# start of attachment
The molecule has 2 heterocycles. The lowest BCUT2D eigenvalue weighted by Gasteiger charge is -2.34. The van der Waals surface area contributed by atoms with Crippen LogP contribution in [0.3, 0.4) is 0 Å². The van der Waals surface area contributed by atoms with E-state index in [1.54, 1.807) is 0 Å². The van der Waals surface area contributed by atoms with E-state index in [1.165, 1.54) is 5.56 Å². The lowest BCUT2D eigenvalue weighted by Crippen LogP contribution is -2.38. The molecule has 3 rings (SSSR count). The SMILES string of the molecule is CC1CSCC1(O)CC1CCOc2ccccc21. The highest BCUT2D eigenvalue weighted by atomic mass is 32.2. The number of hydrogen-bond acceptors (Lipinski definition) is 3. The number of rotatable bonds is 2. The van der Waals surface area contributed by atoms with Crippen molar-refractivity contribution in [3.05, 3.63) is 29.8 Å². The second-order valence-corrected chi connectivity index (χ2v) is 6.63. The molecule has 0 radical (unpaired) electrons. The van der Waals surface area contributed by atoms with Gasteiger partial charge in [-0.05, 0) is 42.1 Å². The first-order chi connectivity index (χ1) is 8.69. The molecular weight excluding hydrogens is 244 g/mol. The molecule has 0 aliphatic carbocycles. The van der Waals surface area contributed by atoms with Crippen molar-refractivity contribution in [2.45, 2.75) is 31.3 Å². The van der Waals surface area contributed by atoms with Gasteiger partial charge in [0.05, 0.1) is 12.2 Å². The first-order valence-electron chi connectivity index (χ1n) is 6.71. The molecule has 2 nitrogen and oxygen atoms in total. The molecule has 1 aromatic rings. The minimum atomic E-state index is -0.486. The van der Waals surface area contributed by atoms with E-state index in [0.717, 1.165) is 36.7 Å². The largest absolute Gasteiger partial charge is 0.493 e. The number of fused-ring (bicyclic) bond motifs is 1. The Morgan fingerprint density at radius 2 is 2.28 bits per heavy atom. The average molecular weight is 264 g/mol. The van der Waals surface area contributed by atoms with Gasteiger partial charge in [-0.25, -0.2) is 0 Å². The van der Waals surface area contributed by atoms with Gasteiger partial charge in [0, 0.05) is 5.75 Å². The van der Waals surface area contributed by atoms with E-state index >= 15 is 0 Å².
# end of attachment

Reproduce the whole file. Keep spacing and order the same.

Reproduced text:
The molecule has 2 heterocycles. The lowest BCUT2D eigenvalue weighted by Gasteiger charge is -2.34. The van der Waals surface area contributed by atoms with Crippen LogP contribution in [0.3, 0.4) is 0 Å². The van der Waals surface area contributed by atoms with E-state index in [1.54, 1.807) is 0 Å². The van der Waals surface area contributed by atoms with E-state index in [1.165, 1.54) is 5.56 Å². The lowest BCUT2D eigenvalue weighted by Crippen LogP contribution is -2.38. The molecule has 3 rings (SSSR count). The SMILES string of the molecule is CC1CSCC1(O)CC1CCOc2ccccc21. The highest BCUT2D eigenvalue weighted by atomic mass is 32.2. The number of hydrogen-bond acceptors (Lipinski definition) is 3. The number of rotatable bonds is 2. The van der Waals surface area contributed by atoms with Crippen molar-refractivity contribution in [3.05, 3.63) is 29.8 Å². The second-order valence-corrected chi connectivity index (χ2v) is 6.63. The molecule has 0 radical (unpaired) electrons. The van der Waals surface area contributed by atoms with Gasteiger partial charge in [-0.05, 0) is 42.1 Å². The first-order chi connectivity index (χ1) is 8.69. The molecular weight excluding hydrogens is 244 g/mol. The molecule has 0 aliphatic carbocycles. The van der Waals surface area contributed by atoms with Crippen molar-refractivity contribution in [2.45, 2.75) is 31.3 Å². The van der Waals surface area contributed by atoms with Gasteiger partial charge in [0.05, 0.1) is 12.2 Å². The first-order valence-electron chi connectivity index (χ1n) is 6.71. The molecule has 2 nitrogen and oxygen atoms in total. The molecule has 1 aromatic rings. The minimum atomic E-state index is -0.486. The van der Waals surface area contributed by atoms with E-state index in [0.717, 1.165) is 36.7 Å². The largest absolute Gasteiger partial charge is 0.493 e. The number of fused-ring (bicyclic) bond motifs is 1. The Morgan fingerprint density at radius 2 is 2.28 bits per heavy atom. The average molecular weight is 264 g/mol. The van der Waals surface area contributed by atoms with Gasteiger partial charge in [-0.25, -0.2) is 0 Å². The van der Waals surface area contributed by atoms with Gasteiger partial charge in [0, 0.05) is 5.75 Å². The van der Waals surface area contributed by atoms with E-state index >= 15 is 0 Å².